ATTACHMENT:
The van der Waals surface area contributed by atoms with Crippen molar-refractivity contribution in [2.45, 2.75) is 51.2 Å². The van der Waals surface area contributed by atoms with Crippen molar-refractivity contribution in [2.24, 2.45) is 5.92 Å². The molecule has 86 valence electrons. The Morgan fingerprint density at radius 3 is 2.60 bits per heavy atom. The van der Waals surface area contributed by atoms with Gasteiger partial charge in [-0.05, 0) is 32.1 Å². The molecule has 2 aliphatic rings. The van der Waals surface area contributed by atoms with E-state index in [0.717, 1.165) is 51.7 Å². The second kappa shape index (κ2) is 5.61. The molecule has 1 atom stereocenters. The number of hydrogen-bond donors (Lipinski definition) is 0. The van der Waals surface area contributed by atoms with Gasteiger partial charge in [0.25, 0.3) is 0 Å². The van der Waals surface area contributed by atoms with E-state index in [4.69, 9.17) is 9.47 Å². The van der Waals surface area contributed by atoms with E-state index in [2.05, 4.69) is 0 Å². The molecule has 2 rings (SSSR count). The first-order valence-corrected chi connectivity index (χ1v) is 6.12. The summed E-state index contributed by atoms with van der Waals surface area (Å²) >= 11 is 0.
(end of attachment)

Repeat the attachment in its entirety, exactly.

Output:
The van der Waals surface area contributed by atoms with Crippen molar-refractivity contribution in [2.45, 2.75) is 51.2 Å². The van der Waals surface area contributed by atoms with Crippen molar-refractivity contribution in [2.24, 2.45) is 5.92 Å². The molecule has 86 valence electrons. The Morgan fingerprint density at radius 3 is 2.60 bits per heavy atom. The van der Waals surface area contributed by atoms with Gasteiger partial charge in [-0.05, 0) is 32.1 Å². The molecule has 2 aliphatic rings. The van der Waals surface area contributed by atoms with E-state index in [0.717, 1.165) is 51.7 Å². The second kappa shape index (κ2) is 5.61. The molecule has 1 atom stereocenters. The number of hydrogen-bond donors (Lipinski definition) is 0. The van der Waals surface area contributed by atoms with Gasteiger partial charge in [0.25, 0.3) is 0 Å². The van der Waals surface area contributed by atoms with E-state index in [4.69, 9.17) is 9.47 Å². The van der Waals surface area contributed by atoms with E-state index in [2.05, 4.69) is 0 Å². The molecule has 2 rings (SSSR count). The first-order valence-corrected chi connectivity index (χ1v) is 6.12. The summed E-state index contributed by atoms with van der Waals surface area (Å²) >= 11 is 0.